The United States Department of Education’s Office for Civil Rights (OCR) recently announced new protocol for its investigation of civil rights complaints. The office revised its Case Processing Manual, which sets forth how OCR investigates and resolves complaints of discrimination.

OCR enforces laws that prohibit discrimination on the basis of race, color, national origin, sex, age, or disability in educational institutions, including state education agencies, elementary and secondary school systems, and colleges and universities. Anyone may file a complaint of discrimination, and representation by an attorney is not required.

Changes to the Case Processing Manual include:
• OCR may now dismiss a wider range of complaints. For example, OCR may dismiss a complaint if the complaint is “a continuation of a pattern of complaints previously filed with OCR,” or “a complaint is filed for the first time against multiple recipients” and “places an unreasonable burden on OCR’s resources.” The manual does not explain what type of complaint would place an “unreasonable burden on OCR’s resources.”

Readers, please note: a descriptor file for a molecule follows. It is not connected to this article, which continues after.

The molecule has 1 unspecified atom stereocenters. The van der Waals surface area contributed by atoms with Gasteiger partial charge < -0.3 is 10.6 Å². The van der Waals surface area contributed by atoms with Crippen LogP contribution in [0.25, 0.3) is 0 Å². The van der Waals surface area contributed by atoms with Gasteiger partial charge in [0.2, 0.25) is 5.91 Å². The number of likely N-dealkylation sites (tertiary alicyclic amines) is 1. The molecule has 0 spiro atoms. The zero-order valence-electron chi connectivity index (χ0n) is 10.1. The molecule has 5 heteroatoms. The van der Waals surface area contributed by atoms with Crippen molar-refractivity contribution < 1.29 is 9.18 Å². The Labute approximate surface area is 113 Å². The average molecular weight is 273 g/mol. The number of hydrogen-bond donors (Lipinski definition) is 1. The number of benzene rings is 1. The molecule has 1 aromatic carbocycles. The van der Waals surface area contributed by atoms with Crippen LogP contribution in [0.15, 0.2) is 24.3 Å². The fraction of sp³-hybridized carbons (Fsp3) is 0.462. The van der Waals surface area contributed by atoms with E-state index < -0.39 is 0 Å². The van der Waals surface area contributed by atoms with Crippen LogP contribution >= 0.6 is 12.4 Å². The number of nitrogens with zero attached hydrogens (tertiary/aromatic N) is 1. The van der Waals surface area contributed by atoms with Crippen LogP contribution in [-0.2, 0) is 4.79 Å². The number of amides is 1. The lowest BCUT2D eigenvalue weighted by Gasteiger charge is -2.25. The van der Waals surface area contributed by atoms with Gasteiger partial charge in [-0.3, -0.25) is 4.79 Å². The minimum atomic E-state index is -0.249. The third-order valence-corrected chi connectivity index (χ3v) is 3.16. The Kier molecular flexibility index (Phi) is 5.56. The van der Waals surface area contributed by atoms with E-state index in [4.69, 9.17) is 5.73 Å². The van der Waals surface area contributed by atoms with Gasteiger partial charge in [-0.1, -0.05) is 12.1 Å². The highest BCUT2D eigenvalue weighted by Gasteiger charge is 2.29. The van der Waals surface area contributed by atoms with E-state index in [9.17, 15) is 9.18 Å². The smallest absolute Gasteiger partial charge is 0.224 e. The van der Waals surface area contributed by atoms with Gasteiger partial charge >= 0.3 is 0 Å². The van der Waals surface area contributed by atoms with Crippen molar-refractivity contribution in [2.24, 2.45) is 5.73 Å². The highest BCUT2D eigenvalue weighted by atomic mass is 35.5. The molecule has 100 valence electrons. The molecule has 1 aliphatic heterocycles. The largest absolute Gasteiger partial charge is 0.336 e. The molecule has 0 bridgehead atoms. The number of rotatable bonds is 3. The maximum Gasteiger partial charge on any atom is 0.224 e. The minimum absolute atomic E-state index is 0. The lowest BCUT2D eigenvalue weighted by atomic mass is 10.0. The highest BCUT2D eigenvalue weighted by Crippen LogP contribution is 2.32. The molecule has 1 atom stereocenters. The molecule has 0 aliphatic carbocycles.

• OCR will also dismiss a complaint if the complainant fails to provide necessary information within 14 days of the request (previously, the complainant had 20 days to provide the information).
• The educational institution previously had 15 days to submit data requested by OCR; now, the timeframe is established at OCR’s discretion.
• Neither party may appeal a determination by OCR.

According to a New York Times article published on April 20, 2018, the recent changes have resulted in the dismissal of over 500 disability rights complaints.